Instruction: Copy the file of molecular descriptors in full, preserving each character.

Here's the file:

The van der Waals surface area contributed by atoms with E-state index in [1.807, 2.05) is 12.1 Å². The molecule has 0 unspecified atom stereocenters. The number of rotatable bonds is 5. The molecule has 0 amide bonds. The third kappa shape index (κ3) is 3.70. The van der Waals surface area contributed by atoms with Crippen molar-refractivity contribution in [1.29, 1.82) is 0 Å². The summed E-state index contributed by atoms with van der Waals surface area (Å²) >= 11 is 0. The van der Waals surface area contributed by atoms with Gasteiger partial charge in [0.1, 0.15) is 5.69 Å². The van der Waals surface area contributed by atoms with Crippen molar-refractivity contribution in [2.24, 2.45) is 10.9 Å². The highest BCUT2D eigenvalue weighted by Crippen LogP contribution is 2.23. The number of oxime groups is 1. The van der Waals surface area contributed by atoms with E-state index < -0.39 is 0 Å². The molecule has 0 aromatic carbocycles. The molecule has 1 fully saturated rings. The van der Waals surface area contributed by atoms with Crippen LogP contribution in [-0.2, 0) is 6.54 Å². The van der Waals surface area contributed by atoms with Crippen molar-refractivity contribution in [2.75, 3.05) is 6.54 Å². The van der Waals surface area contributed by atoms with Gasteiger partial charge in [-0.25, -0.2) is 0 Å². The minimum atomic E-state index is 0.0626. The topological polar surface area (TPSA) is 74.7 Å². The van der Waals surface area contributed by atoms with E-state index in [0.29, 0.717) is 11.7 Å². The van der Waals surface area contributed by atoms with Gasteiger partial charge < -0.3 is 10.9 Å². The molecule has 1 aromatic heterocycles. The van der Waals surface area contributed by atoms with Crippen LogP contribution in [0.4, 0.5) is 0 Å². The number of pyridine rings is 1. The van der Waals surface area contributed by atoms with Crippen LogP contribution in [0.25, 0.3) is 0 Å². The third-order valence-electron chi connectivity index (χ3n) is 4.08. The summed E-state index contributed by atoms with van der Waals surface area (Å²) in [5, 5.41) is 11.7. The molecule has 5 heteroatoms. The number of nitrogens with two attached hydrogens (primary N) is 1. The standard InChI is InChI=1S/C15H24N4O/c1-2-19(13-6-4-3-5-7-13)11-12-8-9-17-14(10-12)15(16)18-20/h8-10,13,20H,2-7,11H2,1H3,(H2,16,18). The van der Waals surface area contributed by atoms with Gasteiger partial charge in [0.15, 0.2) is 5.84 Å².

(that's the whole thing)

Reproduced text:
The van der Waals surface area contributed by atoms with E-state index in [1.807, 2.05) is 12.1 Å². The molecule has 0 unspecified atom stereocenters. The number of rotatable bonds is 5. The molecule has 0 amide bonds. The third kappa shape index (κ3) is 3.70. The van der Waals surface area contributed by atoms with Crippen molar-refractivity contribution in [1.29, 1.82) is 0 Å². The summed E-state index contributed by atoms with van der Waals surface area (Å²) >= 11 is 0. The van der Waals surface area contributed by atoms with Gasteiger partial charge in [0.1, 0.15) is 5.69 Å². The van der Waals surface area contributed by atoms with Crippen molar-refractivity contribution in [2.24, 2.45) is 10.9 Å². The highest BCUT2D eigenvalue weighted by Crippen LogP contribution is 2.23. The number of oxime groups is 1. The van der Waals surface area contributed by atoms with E-state index < -0.39 is 0 Å². The molecule has 0 aromatic carbocycles. The molecule has 1 fully saturated rings. The van der Waals surface area contributed by atoms with Crippen LogP contribution in [-0.2, 0) is 6.54 Å². The van der Waals surface area contributed by atoms with Crippen molar-refractivity contribution in [2.75, 3.05) is 6.54 Å². The van der Waals surface area contributed by atoms with Gasteiger partial charge in [-0.25, -0.2) is 0 Å². The minimum atomic E-state index is 0.0626. The topological polar surface area (TPSA) is 74.7 Å². The van der Waals surface area contributed by atoms with E-state index in [0.29, 0.717) is 11.7 Å². The van der Waals surface area contributed by atoms with Gasteiger partial charge < -0.3 is 10.9 Å². The molecule has 1 aromatic heterocycles. The van der Waals surface area contributed by atoms with Crippen LogP contribution in [0.4, 0.5) is 0 Å². The number of pyridine rings is 1. The van der Waals surface area contributed by atoms with Crippen LogP contribution in [0.25, 0.3) is 0 Å². The third-order valence-electron chi connectivity index (χ3n) is 4.08. The summed E-state index contributed by atoms with van der Waals surface area (Å²) in [5, 5.41) is 11.7. The molecule has 5 heteroatoms. The number of nitrogens with two attached hydrogens (primary N) is 1. The standard InChI is InChI=1S/C15H24N4O/c1-2-19(13-6-4-3-5-7-13)11-12-8-9-17-14(10-12)15(16)18-20/h8-10,13,20H,2-7,11H2,1H3,(H2,16,18). The van der Waals surface area contributed by atoms with Gasteiger partial charge in [0.15, 0.2) is 5.84 Å².